On Friday, April 1, Relativity Media announced that Lily Collins, co-star of the upcoming movie “Priest,” was cast as the title character in Tarsem’s adaptation of “The Brothers Grimm: Snow White.” Speakeasy sat down for an exclusive interview with Collins, where she revealed how she was cast as Snow White, and how the film will revamp the fairy tale to give it a more modern twist.
Speakeasy: What was the casting process for “Snow White,” and how much time have you spent with the director, Tarsem?
The audition process was less than 24 hours for me. I was cast yesterday, but the day before, I read at like three o’clock in the afternoon, and then met Tarsem that night and yesterday was cast. So it’s been the quickest, most incredible casting process ever. So I know he’s here, and I’m excited to get into the details of it knowing that I am the character. I’m so excited!
When you go in to an audition, do you have the character completely defined, or do you give them ideas and then fully develop her on set?
I always go into an audition fully prepared to give my perspective on it first, and then I love to play around; I’m one of the rare people that loves the audition process, because I love working with people that are going to create the film. So if I go in and do something and they respond to it or they don’t, I want to play around with the feedback they have, and then change it up quickly, or whatever it is. And then I know that on the day or if you get cast, it’s going to be a creative process all over again. So it’s just a meeting of the minds.
How much discussion or thought then have you given to making Snow White more of an empowered character, especially since she’s always been more of a victim?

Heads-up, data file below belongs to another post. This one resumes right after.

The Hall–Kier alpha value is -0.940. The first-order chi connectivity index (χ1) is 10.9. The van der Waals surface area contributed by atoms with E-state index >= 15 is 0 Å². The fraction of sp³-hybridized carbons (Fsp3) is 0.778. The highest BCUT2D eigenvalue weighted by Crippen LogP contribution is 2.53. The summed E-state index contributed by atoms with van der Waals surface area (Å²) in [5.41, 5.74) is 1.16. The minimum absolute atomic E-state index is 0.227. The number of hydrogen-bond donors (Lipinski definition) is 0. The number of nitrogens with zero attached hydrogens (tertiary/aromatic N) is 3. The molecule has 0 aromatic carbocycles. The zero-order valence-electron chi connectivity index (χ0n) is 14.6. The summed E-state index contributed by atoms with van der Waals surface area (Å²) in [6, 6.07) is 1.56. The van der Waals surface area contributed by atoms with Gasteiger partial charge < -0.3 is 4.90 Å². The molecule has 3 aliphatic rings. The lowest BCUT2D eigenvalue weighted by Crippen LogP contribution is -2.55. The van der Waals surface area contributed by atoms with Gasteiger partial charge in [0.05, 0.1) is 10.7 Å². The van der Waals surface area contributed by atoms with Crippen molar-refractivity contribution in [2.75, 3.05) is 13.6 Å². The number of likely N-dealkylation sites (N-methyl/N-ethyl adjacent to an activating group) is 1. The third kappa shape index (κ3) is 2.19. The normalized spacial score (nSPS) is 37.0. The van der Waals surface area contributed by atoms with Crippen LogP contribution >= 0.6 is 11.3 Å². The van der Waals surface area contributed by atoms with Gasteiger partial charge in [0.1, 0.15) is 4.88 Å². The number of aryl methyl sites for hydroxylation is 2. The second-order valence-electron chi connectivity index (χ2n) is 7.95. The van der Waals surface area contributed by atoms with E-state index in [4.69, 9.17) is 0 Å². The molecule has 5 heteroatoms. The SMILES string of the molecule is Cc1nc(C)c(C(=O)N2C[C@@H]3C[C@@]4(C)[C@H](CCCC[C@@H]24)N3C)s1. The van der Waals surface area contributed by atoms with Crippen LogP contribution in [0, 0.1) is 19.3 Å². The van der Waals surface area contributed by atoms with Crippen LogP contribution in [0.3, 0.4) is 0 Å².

She’s not written that way. In this version she’s very much the feminine Snow White young girl that you know, but she also has this really cool action, taking-control-of-my-destiny side where she finds the dwarves and she has to fight to get her kingdom back. So again, it’s a very cool arc to play, and she has to have those qualities. I mean, every young girl has both sides of that in them, so I think that’s going to be really appealing for them to see and side with her and understand her character better.
Do you have to think of the lineage of a character like that and the scrutiny people will be subjecting it to?
I think I’m so excited to be playing this iconic character that I as a little girl worshipped, and to have it “Tarsemmed,” you know, his version of it, he’s so fantastic and his imagination is – he’s a true visionary artist; like that name gets thrown around, and he truly is one. And I think anything that he is going to put into the story, or a twist on it, is going to be different in itself. Of course, every film lends itself to people saying pros and cons about it, but this is such a big deal for me as a young girl that I’m just so excited for it. There’s no negativity.
Source: Wall Street Journal